Jake Mazulewicz, Ph.D.
How to Build Trust and Expertise with After Action Reviews (AARs)
Does your team learn primarily from successes or from failures?
Many leaders argue that their teams are just too busy to spend time discussing why a successful project went well. They just wrap up fast, then dive into the next project.
So, the unspoken insights and unwritten lessons learned from that project rarely ever get shared or discussed. Often, they just get forgotten in the frenzy of working project after project.
Would you hire an engineer to build you a bridge if all that engineer ever studied was how bridges collapse? Would you hire a recruiter to find you a job if all that recruiter ever studied was how people get fired?
The best leaders help their teams learn regularly from their successes, not just occasionally from their failures.
But learning from success happens automatically… doesn’t it?
After Action Review (AAR)
Soldiers perform complex, dynamic, often dangerous missions. And they want to learn as much as they can from each one. In the 1980s, leaders in the US Army realized that they needed a practical way to help soldiers share the unspoken insights and unwritten lessons they learned from their missions. They realized that sharing tribal knowledge and applying tacit skill were key to winning wars. And since it was the Army, they developed a process -- a non-punitive, semi-structured, post job team debrief called an After Action Review (AAR).
After Action Reviews have proven so wildly effective that every branch of the military now uses them. And for some units like flight crews and Special Operations Forces, AARs are almost a religion. They’ve been called, “one of the most successful organizational learning methods yet devised.”
The process of leading a basic AAR is simple. Soon after your team completes a project, gather them in a private space for about 30 minutes, and ask these four questions:
What did we set out to do?
What did we actually do?
How did it turn out the way it did?
What will we do differently next time?
Why use these questions?
Have you ever had a discussion degenerate into a fact-free “war of opinions”? That’s the fate you’ll suffer if you start a debrief by asking for opinions. True, questions 3 and 4 are subjective and do indeed ask for opinions. But notice that questions 1 and 2 are much more fact-based. It may seem silly to ask, “What did we intend to do in this job?” But different people have different goals for the same job. The accountant on your team may have intended to maximize revenue. The safety specialist on your team may have intended to reduce the risk of injuries. The team leader may have wanted to finish the job ahead of schedule and under budget. So always start your After Action Reviews by getting facts with questions 1 and 2 before getting opinions with questions 3 and 4.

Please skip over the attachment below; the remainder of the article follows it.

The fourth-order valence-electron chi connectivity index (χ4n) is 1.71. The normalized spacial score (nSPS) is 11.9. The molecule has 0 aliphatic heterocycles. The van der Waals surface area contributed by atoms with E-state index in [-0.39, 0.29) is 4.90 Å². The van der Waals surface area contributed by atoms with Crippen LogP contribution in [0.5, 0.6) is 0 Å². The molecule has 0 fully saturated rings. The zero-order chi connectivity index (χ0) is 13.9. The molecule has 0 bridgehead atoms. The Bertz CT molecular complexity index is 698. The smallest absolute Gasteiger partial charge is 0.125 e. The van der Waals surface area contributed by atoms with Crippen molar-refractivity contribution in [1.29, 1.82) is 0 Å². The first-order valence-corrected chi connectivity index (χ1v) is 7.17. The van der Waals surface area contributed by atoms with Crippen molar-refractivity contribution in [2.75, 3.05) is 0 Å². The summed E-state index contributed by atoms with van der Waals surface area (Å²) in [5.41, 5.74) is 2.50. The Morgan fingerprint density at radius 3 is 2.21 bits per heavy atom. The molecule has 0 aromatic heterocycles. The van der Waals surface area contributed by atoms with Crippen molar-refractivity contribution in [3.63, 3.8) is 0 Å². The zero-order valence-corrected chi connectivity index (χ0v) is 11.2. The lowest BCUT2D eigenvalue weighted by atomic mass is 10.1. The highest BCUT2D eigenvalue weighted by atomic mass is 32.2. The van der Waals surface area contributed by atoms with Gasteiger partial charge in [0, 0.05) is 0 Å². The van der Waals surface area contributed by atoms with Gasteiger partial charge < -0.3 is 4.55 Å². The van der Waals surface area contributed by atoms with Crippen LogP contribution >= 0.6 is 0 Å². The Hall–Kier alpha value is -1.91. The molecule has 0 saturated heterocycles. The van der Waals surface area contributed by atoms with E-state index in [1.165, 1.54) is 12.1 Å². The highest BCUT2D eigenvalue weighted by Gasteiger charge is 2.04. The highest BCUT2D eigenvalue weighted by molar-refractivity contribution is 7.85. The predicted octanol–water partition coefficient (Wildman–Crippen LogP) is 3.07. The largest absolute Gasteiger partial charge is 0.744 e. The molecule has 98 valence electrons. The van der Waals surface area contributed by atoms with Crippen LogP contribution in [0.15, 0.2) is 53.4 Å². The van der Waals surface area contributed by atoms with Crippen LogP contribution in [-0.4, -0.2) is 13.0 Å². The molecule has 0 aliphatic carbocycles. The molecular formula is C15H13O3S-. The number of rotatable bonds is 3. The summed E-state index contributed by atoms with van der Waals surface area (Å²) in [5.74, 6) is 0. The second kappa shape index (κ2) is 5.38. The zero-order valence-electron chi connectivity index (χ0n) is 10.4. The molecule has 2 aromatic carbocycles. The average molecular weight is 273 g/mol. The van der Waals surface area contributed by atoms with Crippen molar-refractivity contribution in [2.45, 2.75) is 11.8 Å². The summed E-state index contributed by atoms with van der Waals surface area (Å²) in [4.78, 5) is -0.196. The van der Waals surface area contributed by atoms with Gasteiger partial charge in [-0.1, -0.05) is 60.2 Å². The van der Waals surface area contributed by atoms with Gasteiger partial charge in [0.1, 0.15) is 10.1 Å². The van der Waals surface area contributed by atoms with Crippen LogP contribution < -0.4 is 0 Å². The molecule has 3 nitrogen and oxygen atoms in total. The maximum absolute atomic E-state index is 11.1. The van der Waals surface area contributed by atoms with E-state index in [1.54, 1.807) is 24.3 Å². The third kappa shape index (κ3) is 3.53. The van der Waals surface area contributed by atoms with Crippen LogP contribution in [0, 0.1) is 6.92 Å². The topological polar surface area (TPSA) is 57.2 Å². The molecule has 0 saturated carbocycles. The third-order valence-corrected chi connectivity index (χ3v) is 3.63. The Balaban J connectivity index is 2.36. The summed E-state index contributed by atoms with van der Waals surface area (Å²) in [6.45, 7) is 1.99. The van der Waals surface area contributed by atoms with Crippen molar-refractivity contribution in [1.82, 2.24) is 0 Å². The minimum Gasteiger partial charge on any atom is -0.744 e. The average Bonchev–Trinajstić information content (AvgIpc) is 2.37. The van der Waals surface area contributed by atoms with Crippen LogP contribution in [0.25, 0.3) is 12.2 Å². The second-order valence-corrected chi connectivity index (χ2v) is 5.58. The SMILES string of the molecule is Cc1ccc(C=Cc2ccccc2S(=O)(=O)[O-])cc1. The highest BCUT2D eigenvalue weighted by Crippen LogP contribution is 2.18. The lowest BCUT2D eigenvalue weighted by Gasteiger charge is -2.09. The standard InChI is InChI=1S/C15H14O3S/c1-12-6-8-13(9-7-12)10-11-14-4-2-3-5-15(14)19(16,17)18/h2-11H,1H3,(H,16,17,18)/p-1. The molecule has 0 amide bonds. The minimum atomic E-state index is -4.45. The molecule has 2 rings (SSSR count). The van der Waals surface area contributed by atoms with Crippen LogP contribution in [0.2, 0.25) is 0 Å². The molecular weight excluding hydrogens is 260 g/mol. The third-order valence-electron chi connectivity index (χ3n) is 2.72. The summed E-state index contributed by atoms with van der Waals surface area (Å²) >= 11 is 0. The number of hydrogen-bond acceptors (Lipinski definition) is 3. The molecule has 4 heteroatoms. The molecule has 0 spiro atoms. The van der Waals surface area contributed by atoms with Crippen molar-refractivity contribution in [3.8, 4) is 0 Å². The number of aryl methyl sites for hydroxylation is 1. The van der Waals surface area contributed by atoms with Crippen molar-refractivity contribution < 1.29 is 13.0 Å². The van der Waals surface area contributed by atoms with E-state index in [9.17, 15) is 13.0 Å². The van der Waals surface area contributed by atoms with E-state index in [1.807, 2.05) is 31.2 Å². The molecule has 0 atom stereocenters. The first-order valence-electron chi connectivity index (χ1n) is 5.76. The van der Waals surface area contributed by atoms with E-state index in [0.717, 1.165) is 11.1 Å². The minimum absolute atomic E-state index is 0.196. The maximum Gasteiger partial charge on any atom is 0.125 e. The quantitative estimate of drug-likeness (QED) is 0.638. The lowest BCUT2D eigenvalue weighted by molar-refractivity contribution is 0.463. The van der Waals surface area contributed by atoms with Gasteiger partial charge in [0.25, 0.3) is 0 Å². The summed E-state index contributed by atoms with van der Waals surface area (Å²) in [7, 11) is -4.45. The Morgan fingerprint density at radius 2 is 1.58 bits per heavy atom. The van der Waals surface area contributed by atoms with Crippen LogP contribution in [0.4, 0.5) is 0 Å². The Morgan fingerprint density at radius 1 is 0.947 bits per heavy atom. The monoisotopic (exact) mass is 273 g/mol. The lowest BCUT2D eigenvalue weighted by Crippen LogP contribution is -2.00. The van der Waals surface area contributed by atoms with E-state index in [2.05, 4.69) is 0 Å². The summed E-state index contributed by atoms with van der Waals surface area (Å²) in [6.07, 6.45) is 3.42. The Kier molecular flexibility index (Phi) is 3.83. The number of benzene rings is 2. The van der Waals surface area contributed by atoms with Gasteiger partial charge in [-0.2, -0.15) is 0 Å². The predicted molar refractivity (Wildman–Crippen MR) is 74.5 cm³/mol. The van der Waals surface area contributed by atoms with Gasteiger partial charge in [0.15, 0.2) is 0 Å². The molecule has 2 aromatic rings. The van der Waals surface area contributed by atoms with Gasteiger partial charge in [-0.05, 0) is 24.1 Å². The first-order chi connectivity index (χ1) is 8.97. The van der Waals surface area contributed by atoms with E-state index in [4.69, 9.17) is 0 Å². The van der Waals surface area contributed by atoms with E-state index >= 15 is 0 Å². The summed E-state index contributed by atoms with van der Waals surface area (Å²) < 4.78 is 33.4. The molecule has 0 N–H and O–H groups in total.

“What went well, and what went badly?” This may seem like a great question for a debrief. After all, it cuts straight to the point, right? Here’s the problem. This question nudges us to discuss blame, not improvements. And blame stops learning in its tracks. Look at the four After Action Review questions. There’s no hint of fault, failure or blame in any of them. That’s intentional. After Action Reviews focus on learning, not blame. Make sure you keep that focus in every AAR you lead.
Soldiers are fond of sayings like, “No mission plan ever survives contact with reality” or “The planning is more valuable than the plan.” And in reality, the percentage of complex missions that go exactly according to plan is nearly 0%. Soldiers and other experts in complex, dynamic systems know that in any given job, there’s always a gap between what we plan to do and what we actually do. Notice how question 1 asks about the plan. Some call this “Work as Imagined.” Question 2 asks about the actual job. Some call this “Work as Done.” When you lead your After Action Reviews, use questions 1 and 2 to explore this critical gap, but not eliminate it.
Three Common Mistakes and How to Avoid Them
1. Successes vs. Failures
Some leaders do AARs only for accidents or errors. If you do that, your team will quickly associate AARs with failure. And they’ll give short, vague answers to get it over with as fast as possible. So, lead about 80% or more of your AARs for successful projects. That way, your team will learn to trust the process and value the results.
2. Now vs. Later
Unspoken insights and lessons learned are the most valuable things a team can discuss in an After Action Review. Those unspoken ideas have a half-life of hours or less. So, if you wait a day or more to lead your AAR, much of the priceless, unspoken wisdom will already have been lost, perhaps forever. So, lead the AAR as soon as the project wraps.
3. Leader vs. Facilitator
Most leaders like to answer questions. Usually that’s a good thing. But not in an After Action Review. If you give in to the temptation to answer the questions, you’ll shut your team down until the only person talking is you. So, in an After Action Review, remember that the leader is the person who talks the least. Choose your AAR leaders accordingly.
If you want a low-cost, low-risk way to build trust and expertise on your team, you will likely never find a more practical method than leading After Action Reviews. If the US Army has used them for 40+ years, just imagine what kind of value they could create for your team.
Would your team benefit from using After Action Reviews?
Schedule a free brainstorming call with me to learn more.
~ Jake Mazulewicz, Ph.D.